I have never been in any Hispanic country outside of Europe before. The first place was Puerto Rico. Since I didn’t have the chance to travel around the island, I can rely mainly on my experiences with the people I had contact with in the community within which we were living.
Arriving to the airport was already an experience: at the airport next to the gates there are slot machines, a lot of them. Already in the terminal, I realize that the general speaking voice level is quite high compared to Northern- Europe. Also, just after we landed a guy next to us called his relatives to pick him up from the airport. As it turned out the family wasn’t that enthusiastic about the idea… After he hung up he told the story to everybody in his surroundings. He also added that he had to sleep at the airport because nobody was willing to pick him up. Within two minutes, while still on board somebody offered him a lift to his home. This little story clearly portrays three main characteristics of the Puerto Rican people: dramatic (I mean in a sense of always looking at everything from an extreme point of view; even if the original issue is as small as a broken glass they can still end up visualizing the end of the world in two seconds), helpfulness (big heartedness), and emotions and feelings on 100%.
Dealing with emotions is not easy, especially in Europe. Suppression of feelings has a big tradition on the continent. This leads to a lot of mental problems. Probably the free flow of emotions is one good way to stay mentally steady. Puerto Ricans, in general, live their feelings out right there in the moment. This means that when they’re sad they cry, when they’re happy they cry, and when they’re angry they do whatever brings release… No suppressions, no unsaid words, and emotions on full speed.
This was something I had not witnessed before. Some might compare it to the Dutch culture, however, it is different. Indeed, in the Netherlands communication is very direct, but it doesn’t mean direct emotional reactions, as in PR.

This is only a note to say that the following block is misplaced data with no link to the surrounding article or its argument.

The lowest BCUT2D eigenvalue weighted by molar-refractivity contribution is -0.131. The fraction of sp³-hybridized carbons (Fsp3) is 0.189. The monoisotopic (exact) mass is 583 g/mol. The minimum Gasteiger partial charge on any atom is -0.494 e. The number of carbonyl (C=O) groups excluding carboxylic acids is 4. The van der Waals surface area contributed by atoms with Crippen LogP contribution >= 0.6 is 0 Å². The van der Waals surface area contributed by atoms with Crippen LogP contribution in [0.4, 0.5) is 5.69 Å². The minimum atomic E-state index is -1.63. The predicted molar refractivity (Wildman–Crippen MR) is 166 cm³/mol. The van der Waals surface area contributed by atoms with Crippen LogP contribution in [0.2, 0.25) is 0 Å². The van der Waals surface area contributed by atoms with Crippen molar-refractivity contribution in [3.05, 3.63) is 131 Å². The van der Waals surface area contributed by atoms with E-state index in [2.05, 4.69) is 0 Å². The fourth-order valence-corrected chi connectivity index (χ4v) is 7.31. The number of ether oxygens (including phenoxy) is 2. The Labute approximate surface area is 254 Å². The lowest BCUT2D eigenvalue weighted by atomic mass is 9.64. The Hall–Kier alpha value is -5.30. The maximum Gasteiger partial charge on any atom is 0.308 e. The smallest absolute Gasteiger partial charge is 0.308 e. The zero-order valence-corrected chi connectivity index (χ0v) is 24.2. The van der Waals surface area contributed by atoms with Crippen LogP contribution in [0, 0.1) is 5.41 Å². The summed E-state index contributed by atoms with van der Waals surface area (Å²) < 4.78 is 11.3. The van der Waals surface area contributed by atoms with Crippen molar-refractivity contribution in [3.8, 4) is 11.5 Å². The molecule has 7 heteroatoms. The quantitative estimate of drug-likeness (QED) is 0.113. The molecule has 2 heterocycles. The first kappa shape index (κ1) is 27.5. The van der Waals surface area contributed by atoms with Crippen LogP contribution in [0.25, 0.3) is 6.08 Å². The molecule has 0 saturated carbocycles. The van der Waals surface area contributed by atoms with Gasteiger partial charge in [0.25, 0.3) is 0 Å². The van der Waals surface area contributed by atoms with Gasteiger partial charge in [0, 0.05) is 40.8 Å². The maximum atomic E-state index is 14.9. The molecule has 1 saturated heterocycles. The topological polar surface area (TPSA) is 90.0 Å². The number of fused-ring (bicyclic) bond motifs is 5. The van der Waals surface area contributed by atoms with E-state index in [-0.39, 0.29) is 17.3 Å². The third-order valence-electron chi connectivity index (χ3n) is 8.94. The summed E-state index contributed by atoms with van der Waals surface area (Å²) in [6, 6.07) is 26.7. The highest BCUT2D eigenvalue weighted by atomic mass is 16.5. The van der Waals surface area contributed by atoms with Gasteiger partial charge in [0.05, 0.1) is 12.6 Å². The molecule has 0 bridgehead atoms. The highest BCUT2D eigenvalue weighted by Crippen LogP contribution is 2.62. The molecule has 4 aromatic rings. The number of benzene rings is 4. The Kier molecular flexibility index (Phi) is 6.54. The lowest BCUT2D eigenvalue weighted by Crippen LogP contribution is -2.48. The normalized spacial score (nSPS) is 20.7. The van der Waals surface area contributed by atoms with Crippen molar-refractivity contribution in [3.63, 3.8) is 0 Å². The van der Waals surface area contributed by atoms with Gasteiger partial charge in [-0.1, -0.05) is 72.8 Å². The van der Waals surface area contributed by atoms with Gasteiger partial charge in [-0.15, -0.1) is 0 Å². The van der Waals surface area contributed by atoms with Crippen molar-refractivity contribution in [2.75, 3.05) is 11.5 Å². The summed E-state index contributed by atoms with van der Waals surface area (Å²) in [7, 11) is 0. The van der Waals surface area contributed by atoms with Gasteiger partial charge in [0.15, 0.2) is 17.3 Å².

Now a few words on Family –
I think one of the biggest differences I felt, coming from a European culture, was the relation towards family and family members. In my view, generally speaking in Europe, family is important, people keep in touch with their families, but not like in Puerto Rico. In Puerto Rico, a family visit is not even a previously announced event. They don’t call each other on the phone before a visit. They just show up at each other’s place. Which is really nice because this made me feel that there was an unconditional welcoming feeling in each person’s home. They were always there for each other, regardless of time and conditions.
There are multiple other advantages of such family oriented societies. I would highlight one for now: taking care of each other. After the hurricane the government wasn’t on top of its agenda (let’s fraise the chaos more casually). Family members visited each other after the hurricane regardless of the road and gasoline conditions. Considering the circumstances, it was not only a nice gesture, it had a very practical reason behind it as well. Family connections were functioning as a web across the island. After such a natural disaster, to figure out the conditions of individuals and to give them immediate help was not an easy task. Especially if a state is so disorganized as the Puerto Rican one. Family check-ups took over the task of the state. Practically speaking, citizens were taken care of by each other. It was really special to see and also to experience that family and community relations were the first steps towards recovery and were not engendered by the state. The idea of self-support and not just waiting for outside help nor completely relying on the care of the government, was really an admirable quality to witness in a nation.
To conclude, if you visit Puerto Rico but you don’t have relatives or close friends there, most likely you miss a big part of the culture. The connection between locals and among family is so strong compared to Europe, with the exception of some southern countries, that it was truly an experience for me.